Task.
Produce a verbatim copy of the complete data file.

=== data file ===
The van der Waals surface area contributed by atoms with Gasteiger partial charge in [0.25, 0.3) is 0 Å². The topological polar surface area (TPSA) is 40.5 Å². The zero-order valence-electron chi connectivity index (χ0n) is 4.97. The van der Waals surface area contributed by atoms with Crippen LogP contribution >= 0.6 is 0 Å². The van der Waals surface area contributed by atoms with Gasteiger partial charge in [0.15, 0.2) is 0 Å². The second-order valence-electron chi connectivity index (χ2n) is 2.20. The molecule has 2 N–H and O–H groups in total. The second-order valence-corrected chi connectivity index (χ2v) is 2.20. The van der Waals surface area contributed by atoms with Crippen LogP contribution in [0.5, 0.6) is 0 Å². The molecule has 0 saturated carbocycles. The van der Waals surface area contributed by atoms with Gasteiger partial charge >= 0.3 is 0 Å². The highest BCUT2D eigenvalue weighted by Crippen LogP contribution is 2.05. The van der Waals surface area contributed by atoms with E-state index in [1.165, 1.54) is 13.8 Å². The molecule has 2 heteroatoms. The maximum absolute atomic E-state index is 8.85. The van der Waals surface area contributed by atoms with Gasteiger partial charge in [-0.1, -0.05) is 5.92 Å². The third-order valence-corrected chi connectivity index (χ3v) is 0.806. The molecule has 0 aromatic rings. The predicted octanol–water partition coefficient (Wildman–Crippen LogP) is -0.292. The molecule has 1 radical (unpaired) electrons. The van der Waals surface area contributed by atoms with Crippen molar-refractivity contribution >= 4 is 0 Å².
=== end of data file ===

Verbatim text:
The van der Waals surface area contributed by atoms with Gasteiger partial charge in [0.25, 0.3) is 0 Å². The topological polar surface area (TPSA) is 40.5 Å². The zero-order valence-electron chi connectivity index (χ0n) is 4.97. The van der Waals surface area contributed by atoms with Crippen LogP contribution >= 0.6 is 0 Å². The van der Waals surface area contributed by atoms with Gasteiger partial charge in [0.15, 0.2) is 0 Å². The second-order valence-electron chi connectivity index (χ2n) is 2.20. The molecule has 2 N–H and O–H groups in total. The second-order valence-corrected chi connectivity index (χ2v) is 2.20. The van der Waals surface area contributed by atoms with Crippen LogP contribution in [0.5, 0.6) is 0 Å². The molecule has 0 saturated carbocycles. The van der Waals surface area contributed by atoms with Gasteiger partial charge >= 0.3 is 0 Å². The highest BCUT2D eigenvalue weighted by Crippen LogP contribution is 2.05. The van der Waals surface area contributed by atoms with E-state index in [1.165, 1.54) is 13.8 Å². The molecule has 2 heteroatoms. The maximum absolute atomic E-state index is 8.85. The van der Waals surface area contributed by atoms with Gasteiger partial charge in [-0.1, -0.05) is 5.92 Å². The third-order valence-corrected chi connectivity index (χ3v) is 0.806. The molecule has 0 aromatic rings. The predicted octanol–water partition coefficient (Wildman–Crippen LogP) is -0.292. The molecule has 1 radical (unpaired) electrons. The van der Waals surface area contributed by atoms with Crippen molar-refractivity contribution >= 4 is 0 Å².